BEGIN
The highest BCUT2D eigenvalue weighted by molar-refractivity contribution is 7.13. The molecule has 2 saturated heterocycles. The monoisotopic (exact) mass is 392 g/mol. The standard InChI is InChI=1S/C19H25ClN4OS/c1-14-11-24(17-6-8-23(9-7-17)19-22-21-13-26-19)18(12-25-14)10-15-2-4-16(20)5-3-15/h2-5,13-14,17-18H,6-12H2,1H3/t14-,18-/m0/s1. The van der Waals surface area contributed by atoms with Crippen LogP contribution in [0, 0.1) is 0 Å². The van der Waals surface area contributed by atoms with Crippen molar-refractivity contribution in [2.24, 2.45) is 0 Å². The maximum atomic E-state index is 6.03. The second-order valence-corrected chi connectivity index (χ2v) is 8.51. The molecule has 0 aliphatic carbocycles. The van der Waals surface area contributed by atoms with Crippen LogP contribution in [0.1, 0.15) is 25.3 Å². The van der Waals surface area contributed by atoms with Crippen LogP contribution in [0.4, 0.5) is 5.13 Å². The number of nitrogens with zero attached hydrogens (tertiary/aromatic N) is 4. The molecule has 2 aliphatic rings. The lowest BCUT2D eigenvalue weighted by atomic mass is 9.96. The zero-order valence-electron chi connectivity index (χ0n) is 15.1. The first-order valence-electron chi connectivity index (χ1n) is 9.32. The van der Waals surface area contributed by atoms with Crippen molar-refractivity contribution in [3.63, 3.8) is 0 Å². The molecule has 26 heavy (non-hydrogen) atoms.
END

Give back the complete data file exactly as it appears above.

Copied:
The highest BCUT2D eigenvalue weighted by molar-refractivity contribution is 7.13. The molecule has 2 saturated heterocycles. The monoisotopic (exact) mass is 392 g/mol. The standard InChI is InChI=1S/C19H25ClN4OS/c1-14-11-24(17-6-8-23(9-7-17)19-22-21-13-26-19)18(12-25-14)10-15-2-4-16(20)5-3-15/h2-5,13-14,17-18H,6-12H2,1H3/t14-,18-/m0/s1. The van der Waals surface area contributed by atoms with Crippen LogP contribution in [0, 0.1) is 0 Å². The van der Waals surface area contributed by atoms with Crippen molar-refractivity contribution in [2.24, 2.45) is 0 Å². The maximum atomic E-state index is 6.03. The second-order valence-corrected chi connectivity index (χ2v) is 8.51. The molecule has 0 aliphatic carbocycles. The van der Waals surface area contributed by atoms with Crippen LogP contribution in [0.1, 0.15) is 25.3 Å². The van der Waals surface area contributed by atoms with Crippen LogP contribution in [0.4, 0.5) is 5.13 Å². The number of nitrogens with zero attached hydrogens (tertiary/aromatic N) is 4. The molecule has 2 aliphatic rings. The lowest BCUT2D eigenvalue weighted by atomic mass is 9.96. The zero-order valence-electron chi connectivity index (χ0n) is 15.1. The first-order valence-electron chi connectivity index (χ1n) is 9.32. The van der Waals surface area contributed by atoms with Crippen molar-refractivity contribution in [3.63, 3.8) is 0 Å². The molecule has 26 heavy (non-hydrogen) atoms.